• Define measurable characteristics for data quality. Examples are: state of completeness, validity, consistency, timeliness, and accuracy that make data appropriate for a specific use.
  • Monitor the totality of features and characteristics of data that define their ability to satisfy a given purpose.
  • Review the processes and technologies involved in ensuring the conformance of data values to business requirements and acceptance criteria.

The end result is a set of measurement processes that associate data quality scores against each business critical data entity. These scores help in quantifying conformance to data quality expectations. Scores that do not meet the specified acceptability thresholds indicate non-conformance.

Closely associated with data quality is the concept of master data management (MDM). MDM comprises a set of processes, governance, policies, standards, and tools that consistently define and manage the master data (i.e. non-transactional data entities) of an organization (which may include reference data).

MDM has the objective of providing processes for collecting, aggregating, matching, consolidating, quality-assuring, persisting, and distributing such data throughout an organization to ensure consistency and control in the ongoing maintenance and application use of this information. A data element, used in various applications, is likely to mean different things in each of them. For example, organizations find it difficult to agree on the definition of very important entities like customer or supplier.

At a basic level, MDM seeks to ensure that an organization does not use multiple (potentially inconsistent) versions of the same master data in different parts of its operations, which can occur in large organizations.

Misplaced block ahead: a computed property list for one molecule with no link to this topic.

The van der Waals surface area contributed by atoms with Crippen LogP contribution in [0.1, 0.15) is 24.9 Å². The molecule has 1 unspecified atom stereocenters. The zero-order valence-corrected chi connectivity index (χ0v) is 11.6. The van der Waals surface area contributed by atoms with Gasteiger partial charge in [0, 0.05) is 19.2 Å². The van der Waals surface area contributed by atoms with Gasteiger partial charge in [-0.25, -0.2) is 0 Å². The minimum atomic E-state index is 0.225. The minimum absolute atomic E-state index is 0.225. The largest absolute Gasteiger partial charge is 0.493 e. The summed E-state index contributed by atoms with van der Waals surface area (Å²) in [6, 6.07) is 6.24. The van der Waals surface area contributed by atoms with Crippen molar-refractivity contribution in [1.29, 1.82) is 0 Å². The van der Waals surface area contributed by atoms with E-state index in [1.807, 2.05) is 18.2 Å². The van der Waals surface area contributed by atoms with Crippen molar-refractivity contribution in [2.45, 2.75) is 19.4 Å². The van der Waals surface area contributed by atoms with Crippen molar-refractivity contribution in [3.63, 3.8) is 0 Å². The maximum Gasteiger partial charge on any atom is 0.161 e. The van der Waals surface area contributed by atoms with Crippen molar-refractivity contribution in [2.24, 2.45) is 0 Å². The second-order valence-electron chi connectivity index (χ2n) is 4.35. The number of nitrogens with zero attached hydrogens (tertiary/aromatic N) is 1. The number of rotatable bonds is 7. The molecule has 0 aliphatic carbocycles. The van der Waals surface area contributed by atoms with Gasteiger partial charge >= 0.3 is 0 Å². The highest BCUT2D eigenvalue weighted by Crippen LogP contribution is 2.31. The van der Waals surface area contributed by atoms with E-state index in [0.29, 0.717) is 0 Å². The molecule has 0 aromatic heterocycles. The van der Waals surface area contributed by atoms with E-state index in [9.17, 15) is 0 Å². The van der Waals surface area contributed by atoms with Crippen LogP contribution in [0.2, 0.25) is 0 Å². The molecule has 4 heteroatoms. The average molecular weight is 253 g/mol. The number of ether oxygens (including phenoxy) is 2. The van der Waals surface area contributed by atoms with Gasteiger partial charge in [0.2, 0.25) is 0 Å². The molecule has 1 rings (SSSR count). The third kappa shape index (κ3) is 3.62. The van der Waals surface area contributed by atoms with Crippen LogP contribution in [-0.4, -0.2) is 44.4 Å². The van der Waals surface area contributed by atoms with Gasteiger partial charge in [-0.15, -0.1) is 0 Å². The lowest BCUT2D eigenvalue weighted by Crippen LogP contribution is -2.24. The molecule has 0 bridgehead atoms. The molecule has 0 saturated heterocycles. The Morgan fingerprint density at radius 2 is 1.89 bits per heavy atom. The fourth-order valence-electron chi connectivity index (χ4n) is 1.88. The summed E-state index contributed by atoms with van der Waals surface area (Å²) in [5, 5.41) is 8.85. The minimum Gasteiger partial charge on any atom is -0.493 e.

A common example of poor MDM is the scenario of a bank at which a customer has taken out a mortgage and the bank begins to send mortgage solicitations to that customer, ignoring the fact that the person already has
a mortgage account relationship with the bank. This happens because the customer information used by the marketing section within the bank lacks integration with the customer information used by the customer services section of the bank.

Data quality measures provide means to fix data related issues already existing in the organization whereas MDM, if implemented properly, prevents data-quality-related issues from happening in the organization.


Metadata management deals with the softer side of the data-related issues, but it is one of the key enablers within the purview of information lifecycle management. The simplest definition of metadata is “data about data.” In other words, metadata can be thought of as a label that provides a definition, description, and context for data.

Common examples include relational table definitions and flat file layouts. More detailed examples of metadata include conceptual and logical data models. A famous quote, sometimes referred to as “Segal’s Law,” states that: “A man with one watch knows what time it is. A man with two watches is never sure.”